WMU receives $4.4 million in grants
Nov. 9, 2000
KALAMAZOO -- More than $4.4 million in grants was received by Western Michigan University in the first three months of its fiscal year, according to a report presented to the University's Board of Trustees Oct. 27.
The grant total for July, August and September was reported at $4,455,368. The University's fiscal year began on July 1.
Two previously announced awards were the largest grants received during the period. The U.S. Environmental Protection Agency awarded $950,000 to WMU's Environmental Institute to fund collaborative efforts to clean up the Kalamazoo River watershed. The U.S. Department of Health and Human Services awarded Dr. Richard G. Long, principal research associate in the Department of Blind Rehabilitation, $600,027 to supplement the efforts of the WMU's blind rehabilitation faculty to develop technology to assist blind and low-vision pedestrians in negotiating complex intersections.
A number of grants were received from several other federal agencies, including the U.S. Departments of Education, Energy and Health and Human Services; the National Science Foundation; and the National Endowment for the Humanities.
The Department of Education awarded a number of grants to WMU, including four grants to the WMU Division of Minority Affairs. Of those, $213,700 was awarded to Maxine Gilling, director of the division's Ronald E. McNair Post-Baccalaureate Scholars Program, to continue the University's efforts to encourage low-income, first-generation and minority students to pursue graduate education; and $216,000 was awarded to Dr. Martha Warfield, director of the division, to continue an Upward Bound math and science program for high school students.
Several other grants were received from the Department of Education.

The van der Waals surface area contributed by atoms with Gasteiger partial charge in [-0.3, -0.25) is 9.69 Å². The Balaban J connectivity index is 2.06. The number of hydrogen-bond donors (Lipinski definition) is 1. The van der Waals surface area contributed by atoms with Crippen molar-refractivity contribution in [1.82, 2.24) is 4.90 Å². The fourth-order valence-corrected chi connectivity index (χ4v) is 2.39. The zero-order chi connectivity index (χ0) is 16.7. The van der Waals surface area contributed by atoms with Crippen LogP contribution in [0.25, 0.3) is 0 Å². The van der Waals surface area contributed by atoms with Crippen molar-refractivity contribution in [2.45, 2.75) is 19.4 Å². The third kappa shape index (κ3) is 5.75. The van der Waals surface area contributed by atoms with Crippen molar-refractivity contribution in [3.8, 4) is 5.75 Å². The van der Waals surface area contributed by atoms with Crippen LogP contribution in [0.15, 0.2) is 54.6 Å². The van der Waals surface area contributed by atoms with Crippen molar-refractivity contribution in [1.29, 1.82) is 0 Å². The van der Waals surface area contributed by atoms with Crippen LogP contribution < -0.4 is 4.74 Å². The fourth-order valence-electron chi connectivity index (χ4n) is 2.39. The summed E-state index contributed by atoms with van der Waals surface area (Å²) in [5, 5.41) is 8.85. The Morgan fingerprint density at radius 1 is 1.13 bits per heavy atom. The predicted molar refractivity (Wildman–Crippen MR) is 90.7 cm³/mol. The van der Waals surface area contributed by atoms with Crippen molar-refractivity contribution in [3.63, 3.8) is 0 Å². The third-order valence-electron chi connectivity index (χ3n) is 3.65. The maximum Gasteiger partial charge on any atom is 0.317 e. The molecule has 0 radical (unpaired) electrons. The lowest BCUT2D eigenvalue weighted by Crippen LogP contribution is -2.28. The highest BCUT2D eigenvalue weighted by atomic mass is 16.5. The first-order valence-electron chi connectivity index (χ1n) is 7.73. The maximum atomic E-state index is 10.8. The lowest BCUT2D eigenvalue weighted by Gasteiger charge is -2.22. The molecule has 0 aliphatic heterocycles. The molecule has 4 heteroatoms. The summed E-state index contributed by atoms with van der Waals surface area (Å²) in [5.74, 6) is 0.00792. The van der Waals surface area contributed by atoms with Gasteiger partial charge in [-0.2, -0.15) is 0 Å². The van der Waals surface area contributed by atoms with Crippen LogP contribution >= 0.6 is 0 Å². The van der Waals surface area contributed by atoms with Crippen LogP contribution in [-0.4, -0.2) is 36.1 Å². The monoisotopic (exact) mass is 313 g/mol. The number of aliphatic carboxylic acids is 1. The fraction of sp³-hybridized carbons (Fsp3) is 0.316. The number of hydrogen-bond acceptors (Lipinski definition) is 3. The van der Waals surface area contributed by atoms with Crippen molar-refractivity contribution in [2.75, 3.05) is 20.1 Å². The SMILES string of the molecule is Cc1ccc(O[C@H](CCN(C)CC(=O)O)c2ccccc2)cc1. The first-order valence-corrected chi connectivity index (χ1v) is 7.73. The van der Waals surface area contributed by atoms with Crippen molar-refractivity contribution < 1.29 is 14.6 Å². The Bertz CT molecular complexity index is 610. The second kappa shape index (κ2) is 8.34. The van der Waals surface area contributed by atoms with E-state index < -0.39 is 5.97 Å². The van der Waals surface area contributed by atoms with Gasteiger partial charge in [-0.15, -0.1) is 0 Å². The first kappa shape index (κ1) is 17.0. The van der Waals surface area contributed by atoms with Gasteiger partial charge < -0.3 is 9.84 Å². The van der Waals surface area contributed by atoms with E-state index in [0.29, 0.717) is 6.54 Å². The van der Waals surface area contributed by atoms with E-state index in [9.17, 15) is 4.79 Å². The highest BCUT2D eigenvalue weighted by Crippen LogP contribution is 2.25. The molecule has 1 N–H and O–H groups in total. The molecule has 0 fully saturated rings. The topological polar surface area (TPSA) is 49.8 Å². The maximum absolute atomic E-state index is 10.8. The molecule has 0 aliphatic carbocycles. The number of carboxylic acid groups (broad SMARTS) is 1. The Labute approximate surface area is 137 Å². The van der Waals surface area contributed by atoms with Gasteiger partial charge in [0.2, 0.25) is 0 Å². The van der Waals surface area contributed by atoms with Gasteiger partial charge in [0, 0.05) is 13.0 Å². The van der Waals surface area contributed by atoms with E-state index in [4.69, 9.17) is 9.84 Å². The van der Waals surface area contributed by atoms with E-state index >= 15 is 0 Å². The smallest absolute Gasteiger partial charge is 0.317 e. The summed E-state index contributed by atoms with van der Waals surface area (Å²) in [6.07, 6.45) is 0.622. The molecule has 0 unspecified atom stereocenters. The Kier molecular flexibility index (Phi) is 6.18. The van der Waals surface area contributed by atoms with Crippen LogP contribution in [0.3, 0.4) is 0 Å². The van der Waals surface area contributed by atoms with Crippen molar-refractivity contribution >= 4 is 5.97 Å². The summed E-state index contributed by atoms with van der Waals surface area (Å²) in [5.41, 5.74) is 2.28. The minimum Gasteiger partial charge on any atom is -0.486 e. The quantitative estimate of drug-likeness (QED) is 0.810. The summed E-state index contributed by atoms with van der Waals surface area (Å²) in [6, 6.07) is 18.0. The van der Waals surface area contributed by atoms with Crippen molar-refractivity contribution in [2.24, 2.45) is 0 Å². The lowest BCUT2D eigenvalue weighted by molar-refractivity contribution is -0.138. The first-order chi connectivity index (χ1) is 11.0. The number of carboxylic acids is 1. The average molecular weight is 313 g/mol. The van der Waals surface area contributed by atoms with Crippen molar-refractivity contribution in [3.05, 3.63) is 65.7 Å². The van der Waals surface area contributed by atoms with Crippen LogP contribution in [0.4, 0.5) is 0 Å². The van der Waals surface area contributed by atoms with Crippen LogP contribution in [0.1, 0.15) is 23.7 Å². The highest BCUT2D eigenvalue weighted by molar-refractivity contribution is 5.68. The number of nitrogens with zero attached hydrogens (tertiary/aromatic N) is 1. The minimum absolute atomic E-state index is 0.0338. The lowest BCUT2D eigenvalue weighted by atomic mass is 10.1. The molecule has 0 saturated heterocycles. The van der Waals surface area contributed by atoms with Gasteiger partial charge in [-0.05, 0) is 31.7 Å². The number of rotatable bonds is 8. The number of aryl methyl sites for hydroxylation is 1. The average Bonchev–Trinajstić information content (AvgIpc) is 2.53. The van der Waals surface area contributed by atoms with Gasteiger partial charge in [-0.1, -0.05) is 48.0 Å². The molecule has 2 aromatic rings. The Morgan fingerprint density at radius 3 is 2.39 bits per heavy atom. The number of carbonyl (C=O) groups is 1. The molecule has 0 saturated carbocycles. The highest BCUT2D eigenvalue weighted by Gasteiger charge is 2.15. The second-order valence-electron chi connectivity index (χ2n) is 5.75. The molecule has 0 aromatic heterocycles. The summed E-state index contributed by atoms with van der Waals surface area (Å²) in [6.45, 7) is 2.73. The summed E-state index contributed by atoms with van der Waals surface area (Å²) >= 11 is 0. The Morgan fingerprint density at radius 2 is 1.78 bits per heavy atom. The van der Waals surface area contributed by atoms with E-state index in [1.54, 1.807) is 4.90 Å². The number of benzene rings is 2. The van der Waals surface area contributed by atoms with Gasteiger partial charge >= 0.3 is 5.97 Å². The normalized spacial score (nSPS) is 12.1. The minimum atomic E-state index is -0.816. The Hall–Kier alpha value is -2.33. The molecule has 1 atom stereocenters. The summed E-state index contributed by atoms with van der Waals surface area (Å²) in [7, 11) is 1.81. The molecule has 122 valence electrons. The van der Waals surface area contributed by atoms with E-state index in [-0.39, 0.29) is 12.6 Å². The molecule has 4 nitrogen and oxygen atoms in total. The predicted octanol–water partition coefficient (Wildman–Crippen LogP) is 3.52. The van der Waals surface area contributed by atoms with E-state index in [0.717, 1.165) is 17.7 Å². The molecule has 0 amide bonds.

Marilyn Duke, director of the University's Academic Skills Center, was awarded $200,903 to continue providing academic and personal support to low-income, first-generation and handicapped college students.
Dr. Paula Kohler, assistant professor of educational studies, received $179,923 to continue her research into female participation in nontraditional vocational education.
Dr. Kristal Ehrhardt, associate professor of psychology, and Dr. Edward Daly, assistant professor of psychology, received a $135,634 grant from the agency to initiate a new program that prepares school psychologists to work with students with high-incidence, disabilities such as learning disabilities, attention deficit disorder and behavior problems.
The following were among other grants received by the University during the months of July, August and September.
A $178,550 grant from the Research and Technology Institute awarded to Dr. Paul Engelmann, associate professor of industrial and manufacturing engineering, will support research that analyzes mold design strategy to improve process repeatability.
Gayle Thompson, instructor of health, physical education and recreation, was awarded $139,700 by various health and education agencies to establish a paid internship program for athletic trainers.
A $128,007 grant from the National Endowment for the Humanities was awarded to Drs. Paul Szarmach and Timothy Graham, director and assistant director, respectively, of the Medieval Institute, to conduct a six-week long seminar on Anglo-Saxon texts at the British Library in London this summer.
A $110,000 grant awarded by the Department of Energy to Dr. John Tanis, chairperson of the Department of Physics, will support his continued research on collisions between atomic particles.
Media contact: Marie Lee, 616 387-8400, firstname.lastname@example.org